Words by Maneo Mohale
Images by Neo Baepi
Upon first impression, Maputo resembled a city stranded in time.
It was if all the clocks stopped somewhere in the latter half of the 1970s, after Mozambique’s costly struggle for independence. Ozymandian statues of Samora Machel towered over traffic circles, stood at the entrance of lush public parks and overlooked the edifices of faded and sun-baked buildings.
Even the cars seemed snapshot from the seventies. While en route to pick up our press passes at the Centre Culturel Franco Mozambicain, this story’s photographer Neo Baepi, and I stood on the centre’s bright green steps, watching the cars buzz, hum and turn impossible corners into Avenida Samora Machel.
The next day, we headed over to Universidade Eduardo Mondlane (UEM), the site of this year’s Azgo Festival. In the daylight, UEM mirrored the suspended 70s timelessness we’d seen of the rest of Maputo. But upon sunset, once the festival really began to gain momentum, every corner of UEM’s campus came alive – crackling with a kind of humid magic.
If Maputo seemed to be stranded in time, Azgo Festival by contrast pulsed and flowed with it. Sound from Gil Vicente and Fany Mpfumo, Azgo’s two festival stages, saturated the open air, while people of all ages danced and moved on the dry grass.
One of the first acts that drew an intergenerational crowd was Ghorwane, with their uniquely infectious take on marrabenta – a localised form of dance music (developed in Maputo in the late 1930s) fusing Portuguese folk music with ancestral Mozambican rhythms. Ghorwane celebrated their 40th year at Azgo with a joyful and festive warmth that audiences seemed familiar with, singing along to popular favourites.
Ghorwane at the Gil Vicente Stage
Soon after, SA/Mozambique/Zimbabwe Afro-pop crew Freshlyground picked up on Ghorwane’s infectious energy over at the Fany Mpfumo Stage, greeting fans with their trademark multi-lingual charm.
The performance soon took a tensely political turn when lead vocalist Zolani Mahola interrupted the performance to call out a misogynistic heckler. “I can’t just let that slide. There’s so much violence against women and girls, especially in my own country right now, and its unacceptable. What makes you think you can scream: ‘Take off your panties!’ to me, and that would be okay? Stop that.”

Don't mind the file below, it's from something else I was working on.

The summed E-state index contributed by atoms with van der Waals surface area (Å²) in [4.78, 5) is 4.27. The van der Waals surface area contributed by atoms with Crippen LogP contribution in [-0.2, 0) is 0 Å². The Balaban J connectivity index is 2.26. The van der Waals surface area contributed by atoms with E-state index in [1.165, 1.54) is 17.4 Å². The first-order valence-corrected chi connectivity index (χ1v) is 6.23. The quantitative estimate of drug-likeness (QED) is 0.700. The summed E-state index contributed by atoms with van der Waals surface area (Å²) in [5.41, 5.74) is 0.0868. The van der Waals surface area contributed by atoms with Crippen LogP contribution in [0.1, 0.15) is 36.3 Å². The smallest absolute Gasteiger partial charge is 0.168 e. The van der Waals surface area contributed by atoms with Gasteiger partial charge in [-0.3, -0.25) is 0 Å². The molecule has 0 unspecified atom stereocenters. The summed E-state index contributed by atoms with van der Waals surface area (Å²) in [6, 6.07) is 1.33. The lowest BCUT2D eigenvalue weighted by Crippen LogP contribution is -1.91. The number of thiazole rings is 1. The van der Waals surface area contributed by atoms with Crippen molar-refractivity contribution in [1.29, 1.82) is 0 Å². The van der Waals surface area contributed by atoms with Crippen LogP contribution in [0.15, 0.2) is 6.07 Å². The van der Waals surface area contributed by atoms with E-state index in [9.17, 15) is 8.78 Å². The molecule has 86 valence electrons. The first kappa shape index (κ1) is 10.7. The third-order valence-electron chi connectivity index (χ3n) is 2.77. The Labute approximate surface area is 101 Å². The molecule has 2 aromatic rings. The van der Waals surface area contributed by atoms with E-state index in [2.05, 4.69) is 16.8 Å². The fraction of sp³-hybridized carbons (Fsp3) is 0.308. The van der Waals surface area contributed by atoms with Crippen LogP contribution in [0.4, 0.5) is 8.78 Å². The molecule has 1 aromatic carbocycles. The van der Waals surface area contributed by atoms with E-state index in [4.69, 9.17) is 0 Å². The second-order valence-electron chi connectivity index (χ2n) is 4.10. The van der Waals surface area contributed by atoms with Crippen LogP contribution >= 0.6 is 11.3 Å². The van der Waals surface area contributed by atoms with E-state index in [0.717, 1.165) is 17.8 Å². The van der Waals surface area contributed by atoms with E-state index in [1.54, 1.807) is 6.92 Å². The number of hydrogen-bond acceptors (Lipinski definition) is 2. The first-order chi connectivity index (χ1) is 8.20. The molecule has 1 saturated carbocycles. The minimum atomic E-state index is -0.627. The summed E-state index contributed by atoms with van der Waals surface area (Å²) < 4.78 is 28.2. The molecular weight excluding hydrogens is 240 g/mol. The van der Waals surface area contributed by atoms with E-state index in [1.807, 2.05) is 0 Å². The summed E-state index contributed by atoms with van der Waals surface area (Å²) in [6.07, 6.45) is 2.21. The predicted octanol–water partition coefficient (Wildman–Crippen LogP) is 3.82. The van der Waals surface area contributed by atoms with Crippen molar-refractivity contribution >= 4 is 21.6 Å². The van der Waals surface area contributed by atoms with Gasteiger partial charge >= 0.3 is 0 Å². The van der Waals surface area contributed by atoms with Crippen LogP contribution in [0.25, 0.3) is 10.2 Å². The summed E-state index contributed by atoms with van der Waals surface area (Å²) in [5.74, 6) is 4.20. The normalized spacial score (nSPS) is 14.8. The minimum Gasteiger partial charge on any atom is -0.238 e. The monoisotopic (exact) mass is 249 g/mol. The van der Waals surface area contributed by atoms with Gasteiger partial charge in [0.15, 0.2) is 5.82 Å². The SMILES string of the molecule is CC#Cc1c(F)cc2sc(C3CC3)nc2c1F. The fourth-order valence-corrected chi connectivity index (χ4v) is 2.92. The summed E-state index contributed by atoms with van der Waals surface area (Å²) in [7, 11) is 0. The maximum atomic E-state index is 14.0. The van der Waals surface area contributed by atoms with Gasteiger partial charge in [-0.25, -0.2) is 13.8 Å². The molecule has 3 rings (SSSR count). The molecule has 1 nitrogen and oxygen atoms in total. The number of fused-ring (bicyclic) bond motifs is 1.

Freshlyground at the Fany Mpfumo Stage
The incident brought to mind how pervasive cultural norms where women are heckled are, even across borders. That being said, more connects South Africa and Mozambique than shared political histories and their present spectral manifestations. Performers like Ntate Ray Phiri reminded us of this. At Azgo, the Stimela founder fulfilled his promise to spark “a clever and more pan-African conversation” through music during his electrifying and energetic performance on the Gil Vicente Stage.
Supported by his extensive and versatile band, Phiri drew on the traditional percussive rhythms of Maputo marrabenta, fusing and slipping them into interpretations of Stimela classics like ‘Zwakala’ and ‘Where Did We Go Wrong’.
Another standout performance that dissolved borders between nations, histories and sounds came from Brazilian songwriter and guitarist Maria Gadú. Filling up the space with the robust and syrupy huskiness of her jazz-inflected voice, Maria bridged Brazil and Mozambique with a seamless performance that was easily my favourite of the night.
As the night wore on, Azgo proved that its lineup not only reached and cut across borders and generations but also across genres. Bands such as Ras Haitrm & Word Sound Power developed and deepened the festival’s Pan-Afrikan themes with their bold and militant Mozambican take on reggae and ska, while Lay Lizzy E Os Primos impressed hip-hop heads with ultra-modern, finger-on-the-pulse trap beats and vernacular rhymes.
Lay Lizzy E Os Primos at the Fany Mpfumo Stage
Azgo closed off the line-up looking into the future, with a group of genre-defiant artists that slip and slide between styles, while playfully incorporating electronic modes of musicality into their vastly different sounds.
Otherworldly Ghanaian vocalist, Jojo Abot hypnotized audiences with her dark and witchy rhythms, followed by local heavyweights Batuk who lifted the mood with their fizzy blend of techno, kuduro and afro-soul. Electronic-soul songbird Nonku Phiri finished off the festival at close to 5 in the morning, delicately approaching her station only to enchant us all with her flawlessly magnetic vocals and darkly experimental beats.
As a festival that places joy and community at its centre, Azgo is a meaningful beacon of light that can only positively influence the future of festivals on the continent. By reaching across borders, genre, generations and time, Azgo shows us what’s possible when we let the artists speak, and give them the space and support to showcase their complex connections to culture, history and the future.
Nonku Phiri at the Gil Vicente Stage